Banks must expand hybrid banking options to survive


When you think of the financial services industry, “soft” is not a word that usually occurs to me. With strict regulations, policies and underwriting rules, banks often cannot adapt to customer demands and wants as easily as they would like. But being able to do so, especially when it comes to knowing where, when and how consumers want to interact, is becoming increasingly critical.

Why? Unsurprisingly, COVID-19 has prompted a significant number of people to want to limit social contact in public places for the time being.

In addition, the expanding experience economy is conditioning consumers to expect more from their banks. They are drawn to institutions that offer good customer experiences and shy away from those that don’t. Online reviews and social media posts make it easy for consumers to spot good or bad customer experiences.

Additionally, the rise of remote working has shown consumers that it is possible to meet anyone almost anytime via video dating without the hassle of driving time, traffic, queues. waiting and waiting in the halls. However, while some clients will prefer to meet the staff online, others will always prefer to meet in person.

To delve deeper into consumer preferences, JRNI surveyed more than 500 clients of U.S. financial institutions to learn more about their attitudes and needs when it comes to interacting with their bank. What he found is that while banks are seeing a decline in branch visits, overall interactions, whether in person or online, are still key to delivering great experiences and building brand loyalty.

Communication and convenience options are essential

The results clearly showed that banks need to expand their communication and convenience options, including the ability for customers to meet at a branch, online or via live chat, depending on their specific preferences. Respondents noted:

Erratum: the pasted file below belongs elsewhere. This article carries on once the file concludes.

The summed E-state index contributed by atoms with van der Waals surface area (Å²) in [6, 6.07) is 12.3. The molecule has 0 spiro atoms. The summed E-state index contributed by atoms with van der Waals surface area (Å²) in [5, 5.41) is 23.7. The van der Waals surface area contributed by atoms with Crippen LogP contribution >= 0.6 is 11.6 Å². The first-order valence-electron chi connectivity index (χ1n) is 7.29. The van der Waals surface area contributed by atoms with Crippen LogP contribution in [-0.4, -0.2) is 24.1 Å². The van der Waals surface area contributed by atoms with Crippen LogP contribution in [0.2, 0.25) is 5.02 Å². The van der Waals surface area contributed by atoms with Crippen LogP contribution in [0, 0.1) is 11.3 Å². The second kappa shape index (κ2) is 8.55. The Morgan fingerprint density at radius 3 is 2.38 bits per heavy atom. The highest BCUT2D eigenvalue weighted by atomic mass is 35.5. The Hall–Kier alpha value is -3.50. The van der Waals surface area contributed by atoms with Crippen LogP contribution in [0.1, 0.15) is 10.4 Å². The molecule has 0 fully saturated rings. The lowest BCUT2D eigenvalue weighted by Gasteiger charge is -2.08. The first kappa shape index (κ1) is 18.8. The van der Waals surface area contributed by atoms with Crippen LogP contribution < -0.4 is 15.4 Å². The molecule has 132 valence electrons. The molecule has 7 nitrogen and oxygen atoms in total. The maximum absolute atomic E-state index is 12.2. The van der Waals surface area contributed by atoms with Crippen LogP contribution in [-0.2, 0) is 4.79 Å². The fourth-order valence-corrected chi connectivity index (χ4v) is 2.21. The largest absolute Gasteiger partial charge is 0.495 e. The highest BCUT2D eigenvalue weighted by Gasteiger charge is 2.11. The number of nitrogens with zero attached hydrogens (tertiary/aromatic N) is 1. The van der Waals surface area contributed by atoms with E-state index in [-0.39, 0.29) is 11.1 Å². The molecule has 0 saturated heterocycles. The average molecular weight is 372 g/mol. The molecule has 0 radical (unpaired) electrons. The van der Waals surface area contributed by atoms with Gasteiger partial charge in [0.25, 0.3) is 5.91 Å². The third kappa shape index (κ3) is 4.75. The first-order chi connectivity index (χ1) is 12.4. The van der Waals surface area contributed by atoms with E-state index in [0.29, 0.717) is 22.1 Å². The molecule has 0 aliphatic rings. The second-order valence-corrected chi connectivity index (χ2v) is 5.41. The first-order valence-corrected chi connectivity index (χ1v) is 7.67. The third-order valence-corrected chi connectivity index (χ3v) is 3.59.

• Many have struggled to interact with their bank over the past six months. 33% found it difficult to talk to the right person at their facility.
  • 45% would prefer to meet an agent in person versus 34% who prefer a video meeting.
  • But consumers want the option of video dating. 77% would prefer to go completely remote. But face-to-face dates aren’t going away, as 23% say they still want the option of going to a physical bank branch.
  • Bad service was the number one reason customers left their bank. Other top reasons people consider switching institutions include poor customer service, a poor online banking experience, and an insufficient number of physical branches.
  • Additionally, inflexible hours will drive some consumers away, with 39% considering switching to a bank with more flexible service hours.

It all comes down to being flexible and accommodating. Banks need to offer flexibility so that customers can decide what is best for them when it comes to their interactions.

Online or in-person preferences

For example, respondents noted that online chat and online banking add value, with 68% wanting to use a live chat option to speak with an agent from their institution’s website. Women in particular want to chat online, with women almost twice as likely as men to want to interact via chat. And high-income consumers (over $ 110,000) are 13% more likely to want online banking.

Although online banking is clearly important, bank customers still want to see a variety of staff face to face, preferring in particular that cashiers, loan processors, mortgage advisors, financial advisors investment, relationship managers, loan officers and wealth managers are available to meet in person. The same group has indicated that it wants access to credit analysts by video.

Research has shown that different types of services require different types of interaction. The main reasons consumers want to bank online are dealing with check payment issues, overdraft services, credit card issues, and debit card issues. However, customers want to go to a branch for loans, including mortgages, home equity loans, small business loans, and commercial real estate loans. The similarity between these types of transactions lies in the many options available and the desire to chat with an expert.

Customer satisfaction through adaptability

Businesses that want to count strive to improve the experiences they deliver, and customers are conditioned to expect more from businesses in return for their loyalty. Large banks recognize that providing flexibility to their customers is critical to improving their experience.

Agency appointments are not disappearing, and neither are video appointments. Data shows that banks that make it easy for their customers to do their banking the way they want, including scheduling appointments and meetings the way they want, will attract more customers, keep their existing customers, and offer experiences that fuel growth and loyalty.

Author: Nick Barnes, Practice Director, Financial Services at JRNI


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